United States District Court, D. Kansas
MEMORANDUM AND ORDER
MURGUIA UNITED STATES DISTRICT JUDGE
John Doe BD brings this case against defendants United States
of America and Mark Wisner, pursuant to the Federal Tort
Claims Act (“FTCA”), 28 U.S.C. §§
1346(b), 2671 and 38 U.S.C. § 7316(a), (f), alleging
that Wisner conducted improper and/or unnecessary physical
examinations of plaintiff and elicited unnecessary private
information. Plaintiff also alleges several state law claims.
This matter is before the court on defendant United States of
America's Motion to Dismiss (Doc. 15). Defendant argues
that plaintiff's complaint should be dismissed for lack
of subject matter jurisdiction and because it fails to state
a claim under Federal Rules of Civil Procedure 12(b)(1) and
(6). Plaintiff initially failed to timely respond to the
motion. But upon the court's order, plaintiff showed good
cause for the oversight, and the court will therefore
consider the merits of plaintiff's response brief. For
the reasons set forth below, the court grants defendant's
motion in part and denies it in part.
Factual Background and Legal Standards
is a veteran who sought treatment at the Dwight D. Eisenhower
VA Medical Center (“VA”) located in Leavenworth,
Kansas. Wisner treated and provided medical care for
plaintiff. Wisner was a physician's assistant
(“PA”) for the VA, and is a defendant in more
than seventy pending civil suits before this court.
claims in this case are virtually identical to those in a
number of other cases this court has considered. See,
e.g., Anasazi v. United States, No. 16-2227-CM,
2017 WL 2264441, at *1-*2 (D. Kan. May 23, 2017); Doe v.
United States, No. 16-2162-CM, 2017 WL 1908591, at *1-*2
(D. Kan. May 10, 2017). The court will not repeat the details
of them here. Highly summarized, they are: (1) Count I:
Negligence - Medical Malpractice; (2) Count II: Negligent
Supervision, Retention and Hiring; (3) Count III: Negligent
Infliction of Emotional Distress; (4) Count IV: Outrage; (5)
Count V: Battery; and (6) Count VI: Invasion of Privacy -
Intrusion Upon Seclusion.
the court has set forth the governing legal standards in a
number of other cases involving the same parties and claims.
The court does not repeat them here, but applies them as it
has in the past. See, e.g., Anasazi, 2017
WL 2264441, at *2; Doe, 2017 WL 1908591, at *2.
the FTCA, the United States has waived its sovereign immunity
for injuries caused by the “negligent or wrongful act
or omission” of a federal government employee while
that employee is “acting within the scope of his office
or employment, under circumstances where the United States,
if a private person, would be liable to the claimant in
accordance with the law of the place where the act or
omission occurred.” 28 U.S.C. § 1346(b).
court has repeatedly held that plaintiffs with similar
allegations to those here have sufficiently alleged that
Wisner's conduct was within the scope of his employment.
See, e.g., Anasazi, 2017 WL 2264441, at *4;
Doe, 2017 WL 1908591, at *4. The court also has held
that plaintiffs with similar allegations have presented
plausible claims that the VA Immunity Statute applies,
allowing them to pursue remedies under the FTCA for claims
arising out of a battery. See, e.g.,
Anasazi, 2017 WL 2264441, at *5; Doe, 2017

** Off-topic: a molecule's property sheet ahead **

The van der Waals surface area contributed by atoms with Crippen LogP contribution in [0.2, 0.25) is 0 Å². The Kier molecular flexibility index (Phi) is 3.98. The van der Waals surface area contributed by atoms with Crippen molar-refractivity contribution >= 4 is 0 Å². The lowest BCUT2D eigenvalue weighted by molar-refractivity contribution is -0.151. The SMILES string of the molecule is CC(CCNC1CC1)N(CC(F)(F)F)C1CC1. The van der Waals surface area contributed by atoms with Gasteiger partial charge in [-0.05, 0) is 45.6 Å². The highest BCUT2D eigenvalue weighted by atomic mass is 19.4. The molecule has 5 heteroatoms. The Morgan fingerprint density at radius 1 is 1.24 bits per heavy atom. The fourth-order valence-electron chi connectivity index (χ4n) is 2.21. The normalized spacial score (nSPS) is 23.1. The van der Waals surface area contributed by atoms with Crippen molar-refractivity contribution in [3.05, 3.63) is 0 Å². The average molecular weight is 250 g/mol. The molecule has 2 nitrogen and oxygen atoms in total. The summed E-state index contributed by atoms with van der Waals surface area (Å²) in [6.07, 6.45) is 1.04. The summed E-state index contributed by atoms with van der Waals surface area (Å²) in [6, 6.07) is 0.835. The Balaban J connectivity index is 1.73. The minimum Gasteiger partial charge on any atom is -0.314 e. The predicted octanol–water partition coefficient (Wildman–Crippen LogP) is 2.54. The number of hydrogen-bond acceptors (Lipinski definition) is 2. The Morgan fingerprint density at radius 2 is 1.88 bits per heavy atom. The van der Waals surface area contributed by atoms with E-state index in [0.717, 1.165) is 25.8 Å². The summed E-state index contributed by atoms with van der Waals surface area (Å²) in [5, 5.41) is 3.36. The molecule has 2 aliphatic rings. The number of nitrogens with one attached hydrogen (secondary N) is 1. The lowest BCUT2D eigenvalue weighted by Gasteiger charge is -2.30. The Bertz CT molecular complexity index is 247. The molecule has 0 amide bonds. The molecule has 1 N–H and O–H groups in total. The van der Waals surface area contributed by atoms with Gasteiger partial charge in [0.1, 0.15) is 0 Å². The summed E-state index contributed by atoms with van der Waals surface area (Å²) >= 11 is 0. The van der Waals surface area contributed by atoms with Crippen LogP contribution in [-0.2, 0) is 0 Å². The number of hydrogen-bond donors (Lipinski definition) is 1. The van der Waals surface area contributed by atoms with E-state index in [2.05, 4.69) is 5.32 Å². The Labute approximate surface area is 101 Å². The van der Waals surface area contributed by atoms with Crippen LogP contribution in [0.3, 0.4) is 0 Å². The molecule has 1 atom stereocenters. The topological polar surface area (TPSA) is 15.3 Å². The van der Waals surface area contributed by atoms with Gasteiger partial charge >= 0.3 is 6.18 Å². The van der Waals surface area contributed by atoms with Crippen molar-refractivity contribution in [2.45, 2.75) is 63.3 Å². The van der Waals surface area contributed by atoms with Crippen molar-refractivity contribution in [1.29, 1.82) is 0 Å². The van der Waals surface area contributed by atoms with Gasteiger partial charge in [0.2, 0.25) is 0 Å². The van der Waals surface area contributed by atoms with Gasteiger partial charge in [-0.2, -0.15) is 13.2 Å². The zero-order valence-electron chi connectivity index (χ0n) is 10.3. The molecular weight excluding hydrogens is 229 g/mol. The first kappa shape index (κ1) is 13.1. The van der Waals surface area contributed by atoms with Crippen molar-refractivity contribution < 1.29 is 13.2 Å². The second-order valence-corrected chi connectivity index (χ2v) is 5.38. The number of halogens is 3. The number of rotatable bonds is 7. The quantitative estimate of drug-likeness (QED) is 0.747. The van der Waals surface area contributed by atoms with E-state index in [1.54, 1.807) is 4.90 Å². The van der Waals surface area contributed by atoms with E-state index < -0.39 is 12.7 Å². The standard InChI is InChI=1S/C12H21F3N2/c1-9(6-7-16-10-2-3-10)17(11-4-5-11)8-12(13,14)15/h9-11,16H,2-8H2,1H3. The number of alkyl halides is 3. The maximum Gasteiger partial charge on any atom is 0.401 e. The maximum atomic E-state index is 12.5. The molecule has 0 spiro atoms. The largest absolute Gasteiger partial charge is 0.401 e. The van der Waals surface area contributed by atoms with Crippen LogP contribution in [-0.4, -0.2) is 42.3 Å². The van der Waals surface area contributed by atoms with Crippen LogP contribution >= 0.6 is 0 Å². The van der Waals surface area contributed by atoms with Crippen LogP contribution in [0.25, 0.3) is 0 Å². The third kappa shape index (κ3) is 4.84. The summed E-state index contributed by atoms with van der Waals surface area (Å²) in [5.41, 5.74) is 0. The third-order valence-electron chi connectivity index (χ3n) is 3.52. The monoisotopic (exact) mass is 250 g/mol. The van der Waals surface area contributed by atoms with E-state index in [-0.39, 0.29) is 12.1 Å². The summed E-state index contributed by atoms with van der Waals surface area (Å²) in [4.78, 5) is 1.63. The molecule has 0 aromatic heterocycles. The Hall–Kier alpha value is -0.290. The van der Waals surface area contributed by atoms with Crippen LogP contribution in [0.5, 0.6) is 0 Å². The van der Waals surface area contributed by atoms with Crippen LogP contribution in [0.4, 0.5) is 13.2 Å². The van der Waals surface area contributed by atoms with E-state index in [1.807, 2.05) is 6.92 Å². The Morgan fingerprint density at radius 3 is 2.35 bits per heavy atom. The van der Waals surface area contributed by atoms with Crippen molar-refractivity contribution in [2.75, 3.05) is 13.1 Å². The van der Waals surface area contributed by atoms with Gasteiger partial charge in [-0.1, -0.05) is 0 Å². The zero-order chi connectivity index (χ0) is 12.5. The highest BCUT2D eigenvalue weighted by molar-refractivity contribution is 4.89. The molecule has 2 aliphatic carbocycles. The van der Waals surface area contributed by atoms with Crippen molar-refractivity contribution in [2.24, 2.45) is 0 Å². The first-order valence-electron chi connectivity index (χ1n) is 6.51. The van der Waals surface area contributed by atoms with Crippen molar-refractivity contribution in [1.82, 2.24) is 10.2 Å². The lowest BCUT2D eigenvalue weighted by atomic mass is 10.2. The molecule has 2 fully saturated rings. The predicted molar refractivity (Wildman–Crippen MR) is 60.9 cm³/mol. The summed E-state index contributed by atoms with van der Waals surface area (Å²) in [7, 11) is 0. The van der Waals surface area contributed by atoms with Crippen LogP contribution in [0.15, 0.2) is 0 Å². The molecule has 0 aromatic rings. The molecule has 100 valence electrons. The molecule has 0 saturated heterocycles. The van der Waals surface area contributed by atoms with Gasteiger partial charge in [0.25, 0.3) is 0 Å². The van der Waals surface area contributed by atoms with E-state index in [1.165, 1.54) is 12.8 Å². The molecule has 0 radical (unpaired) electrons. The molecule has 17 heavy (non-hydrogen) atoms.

WL 1908591, at *4. While defendant disagrees with these
rulings, it does not challenge these arguments again here
(other than in the reply brief, which is not a proper place
to raise the arguments). The court therefore turns to the
arguments that defendant does properly raise with respect to
Statute of Repose - All Counts
claims that at least some of plaintiff's claims are
barred by Kansas's four-year statute of repose.
See Kan. Stat. Ann. § 60-513(c) (stating that,
with respect to a “cause of action arising out of the
rendering of or the failure to render professional services
by a health care provider, ” “in no event shall
such an action be commenced more than four years beyond the
time of the act giving rise to the cause of action”).
Plaintiff disagrees, raising four arguments in opposition to
defendant's position: (1) Section 60-513(c) does not
apply to plaintiff's claims because Wisner was not a
“health care provider”; (2) In any event, §
60-513(c) does not apply to plaintiff's claims for
battery, outrage, and invasion of privacy; (3) The FTCA's
administrative process tolls the statute of repose; and (4)
Equitable estoppel tolls the statute of repose.
Kan. Stat. Ann. § 60-513(c)'s Application to
plaintiff argues that because Wisner is not a “health
care provider, ” § 60-513(c) does not apply to
plaintiff's claims. Kan. Stat. Ann. § 60-513d
defines “health care provider” as “a person
licensed to practice any branch of the healing arts”
and “a licensed medical care facility.” Under
this definition, Wisner, his supervising physicians, and the
VA medical center are all health care providers. Under the
plain language of the relevant statute, § 60-513(c)
applies to plaintiff's claims.
asks the court to apply the definition of “health care
provider” in Kan. Stat. Ann. § 40-3401(f) instead,
based on language in P.W.P. v. L.S., 969 P.2d 896
(Kan. 1998). It is unclear to this court why the Kansas
Supreme Court applied § 40-3401(f) instead of §
60-513d in determining who might be a health care provider
under § 60-513(c). Section § 60-513d specifically
indicates that it defines health care provider “as used
in K.S.A. 60-513.” P.W.P. does not mention or
address the potential application of § 60-513d. To the
extent that P.W.P. is in conflict with the plain
language of the statute, this court must apply ...